Scapegoat No. 3—Parity. Not applicable any more. This is a non-parity year. There are more very good and very bad teams, and fewer tweeners, than there used to be. Proof: In the ninth week of the season, nine games were decided by a margin of 18 or more points. That's a lot of non-parity.
Scapegoat No. 4—Doing away with taunting, celebrating, dancing, etc. Well, I must admit I'm a little upset when I see all that twitching now. You know, a guy scores a TD, and he twitches. He's just aching to dance, but he doesn't want to get a penalty. The way I feel about it is this: if the receivers want to celebrate after a TD pass, then let's bring back bump-and-run all the way down the field—throw out that five-yard, one-bump zone. If they catch a touchdown against a real bump-and-run, then they have a right to dance.
Scapegoat No. 5—Heavy competition. Publicly, the ABC people will tell you that all network telecasting is down, not just football, because of all the cable stuff and the home VCRs. But how come after nine weeks last year, Monday Night Football—from 9:00 to 11:00 p.m., the truly competitive slot—was ahead of NBC and CBS, and this year it's No. 3?
"The Burning Bed on NBC," one ABC guy says. "They threw a blockbuster at us." C'mon now. They always threw biggies at you, and the Monday night game always overcame it. The network guys feel bitter about having to sign a five-year, $2.1 billion NFL package that was keyed to the record ratings year of 1981. The next contract, which will be negotiated after the '86 season, will be more modest, they say, if the ratings continue to slip. "But," one guy says, "there's always the hidden fear that Pete Rozelle will come up with some shot in the arm to bring the ratings back in the last year of the contract."
Such is the mystique and power that the Commissioner's office can exert to cloud men's minds. What shot in the arm? But what's on the horizon?
"We've always had peaks and valleys," Rozelle says. "In a lot of ways the high ratings in '81 were pure luck. Just like the bad luck now of having blowouts on Monday night TV. One change I would make would be to shorten the games. Our Competition Committee will get into that. Another would be to promote the game more strongly, to take it to 'em."
So much for scapegoats. I've come up with some remedies, and basically they address the structure of football. Some of them involve radical surgery, some are just a nip and tuck to firm things up—where needed.
•No. 1—Change the scoring. Field goals are weighted too heavily. Put a premium on scoring touchdowns by making an 18-to 29-yard field goal (snapped from the one-to 12-yard line) worth only one point, a 30-to 45-yarder worth two and anything over 45 worth three. Now when a team gets stopped on the one, it kicks a field goal. Why should that be worth three-sevenths of what a TD and the extra point would have been worth? The true value for giving up should be one-seventh. And change the overtime rules. A team must win by either a touchdown or a three-point field goal (of 46 yards or more). Also, put in the two-point conversion. Give the coaches some real strategy decisions to make.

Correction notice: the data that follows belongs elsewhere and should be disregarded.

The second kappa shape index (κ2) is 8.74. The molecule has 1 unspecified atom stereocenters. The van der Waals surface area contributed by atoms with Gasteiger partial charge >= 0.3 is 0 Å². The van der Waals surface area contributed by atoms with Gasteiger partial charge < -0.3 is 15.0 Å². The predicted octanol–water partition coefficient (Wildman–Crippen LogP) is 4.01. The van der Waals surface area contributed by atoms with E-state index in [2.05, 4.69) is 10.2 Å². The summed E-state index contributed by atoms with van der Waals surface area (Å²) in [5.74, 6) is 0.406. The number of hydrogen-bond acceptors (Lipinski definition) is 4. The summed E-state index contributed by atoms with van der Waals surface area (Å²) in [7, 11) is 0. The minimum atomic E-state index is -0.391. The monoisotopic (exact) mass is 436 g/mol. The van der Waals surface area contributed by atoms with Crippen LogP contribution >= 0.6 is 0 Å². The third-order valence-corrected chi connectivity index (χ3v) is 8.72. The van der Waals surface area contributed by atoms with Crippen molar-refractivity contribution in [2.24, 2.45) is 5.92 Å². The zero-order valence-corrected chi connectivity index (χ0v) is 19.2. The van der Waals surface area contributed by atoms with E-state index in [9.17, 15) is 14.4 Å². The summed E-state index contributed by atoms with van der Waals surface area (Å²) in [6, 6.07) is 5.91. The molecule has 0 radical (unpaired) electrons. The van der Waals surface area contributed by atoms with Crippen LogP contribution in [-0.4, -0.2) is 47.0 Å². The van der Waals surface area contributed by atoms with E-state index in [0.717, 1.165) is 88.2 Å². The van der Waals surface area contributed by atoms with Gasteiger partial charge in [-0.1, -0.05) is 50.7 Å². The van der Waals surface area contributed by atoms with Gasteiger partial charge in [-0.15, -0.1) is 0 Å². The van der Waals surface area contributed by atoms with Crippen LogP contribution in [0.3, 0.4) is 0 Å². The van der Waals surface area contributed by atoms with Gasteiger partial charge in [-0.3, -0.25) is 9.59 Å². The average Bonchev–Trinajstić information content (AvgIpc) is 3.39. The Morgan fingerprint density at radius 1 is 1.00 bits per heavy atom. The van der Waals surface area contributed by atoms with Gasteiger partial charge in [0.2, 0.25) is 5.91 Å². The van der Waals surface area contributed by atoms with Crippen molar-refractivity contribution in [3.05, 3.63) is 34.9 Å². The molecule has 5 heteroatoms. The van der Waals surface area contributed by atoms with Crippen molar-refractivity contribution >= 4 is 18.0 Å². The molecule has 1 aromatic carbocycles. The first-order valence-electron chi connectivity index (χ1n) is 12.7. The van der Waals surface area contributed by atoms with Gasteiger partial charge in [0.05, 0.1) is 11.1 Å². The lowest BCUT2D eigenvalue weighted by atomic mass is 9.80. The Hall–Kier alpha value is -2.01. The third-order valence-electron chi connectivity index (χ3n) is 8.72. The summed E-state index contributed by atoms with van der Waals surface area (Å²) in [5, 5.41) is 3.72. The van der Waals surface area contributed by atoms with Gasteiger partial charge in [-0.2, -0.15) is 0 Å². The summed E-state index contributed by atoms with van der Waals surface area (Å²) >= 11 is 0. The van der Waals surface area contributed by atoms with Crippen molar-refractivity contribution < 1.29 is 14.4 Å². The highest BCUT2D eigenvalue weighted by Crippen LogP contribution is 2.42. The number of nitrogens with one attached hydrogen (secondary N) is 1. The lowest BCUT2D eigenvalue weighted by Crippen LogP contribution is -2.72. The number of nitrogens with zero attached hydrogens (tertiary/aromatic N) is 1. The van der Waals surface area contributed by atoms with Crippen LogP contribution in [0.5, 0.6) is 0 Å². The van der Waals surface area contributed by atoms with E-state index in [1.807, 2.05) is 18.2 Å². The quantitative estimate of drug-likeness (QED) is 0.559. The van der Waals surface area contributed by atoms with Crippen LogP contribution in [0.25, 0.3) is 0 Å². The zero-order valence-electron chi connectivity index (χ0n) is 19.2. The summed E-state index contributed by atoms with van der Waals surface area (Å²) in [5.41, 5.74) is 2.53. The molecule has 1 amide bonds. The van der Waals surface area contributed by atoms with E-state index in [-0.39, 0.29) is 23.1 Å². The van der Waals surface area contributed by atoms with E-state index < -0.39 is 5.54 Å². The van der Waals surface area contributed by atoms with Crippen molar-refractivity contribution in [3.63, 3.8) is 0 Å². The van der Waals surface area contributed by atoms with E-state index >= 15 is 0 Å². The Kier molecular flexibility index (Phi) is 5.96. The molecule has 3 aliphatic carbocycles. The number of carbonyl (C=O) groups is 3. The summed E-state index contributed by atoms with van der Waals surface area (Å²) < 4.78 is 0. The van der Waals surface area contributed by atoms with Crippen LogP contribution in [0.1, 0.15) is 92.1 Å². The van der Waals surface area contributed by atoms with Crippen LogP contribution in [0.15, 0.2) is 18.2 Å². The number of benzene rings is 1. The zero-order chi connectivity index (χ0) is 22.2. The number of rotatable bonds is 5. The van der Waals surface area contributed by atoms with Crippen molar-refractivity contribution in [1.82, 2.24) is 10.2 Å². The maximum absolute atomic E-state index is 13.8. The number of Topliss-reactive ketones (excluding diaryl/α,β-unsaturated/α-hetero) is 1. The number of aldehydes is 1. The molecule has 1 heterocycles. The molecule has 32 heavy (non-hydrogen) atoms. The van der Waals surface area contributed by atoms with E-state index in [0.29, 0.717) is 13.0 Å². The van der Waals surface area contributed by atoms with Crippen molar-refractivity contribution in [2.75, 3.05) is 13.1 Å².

•No. 2—No more mass substitutions after every down. Limit it to one sub per team per play, except for injuries. Make the guys on the field play football—in all sorts of different situations. The 49ers' coach, Bill Walsh, brought this up at the last league meetings, but it never got any farther than the suggestion stage.
•No. 3—Penalize the offensive linemen for pushing off on a running play. It isn't football, it's "belly-bumping," as Colt coach Frank Kush calls it. This will cripple the running game, you say? Not likely. What it'll do is make linemen learn the drive-block skills that were once an integral part of football, and eventually the running game will be better, because most defensive linemen are pass-rush oriented and play too high anyway. They're suckers for a drive block.
•No. 4—Safety. An offensive player shouldn't be able to cut-block a defensive lineman unless he's face up with him. No more legalized clipping along the line of scrimmage. Clipping is a penalty when it's done in the open, and it should be in tight, too. There's no more vicious technique in football. Let's have an eye-for-an-eye rule. If a guy puts an opponent out of action on an illegal shot, suspend him for the same number of games the injured player misses.
And phase out artificial turf—17 of the NFL's 28 teams have it on their home fields—over a three-year period. There isn't a player in the game who doesn't feel it's dangerous. The Lions' Billy Sims tore up his knee on the Minneapolis Metrodome's artificial field. "That turf is about as hard as this," Detroit coach Monte Clark said, rapping his knuckles on a Formica-covered table. "There's no cushion on it or nothing. It's like a cheap house rug." Get rid of those carpets. They shouldn't be part of football. If science can't come up with a strain of grass that can grow in the indoor stadiums, then allow the existing domes to have their carpets, but make sure the padding underneath passes inspection.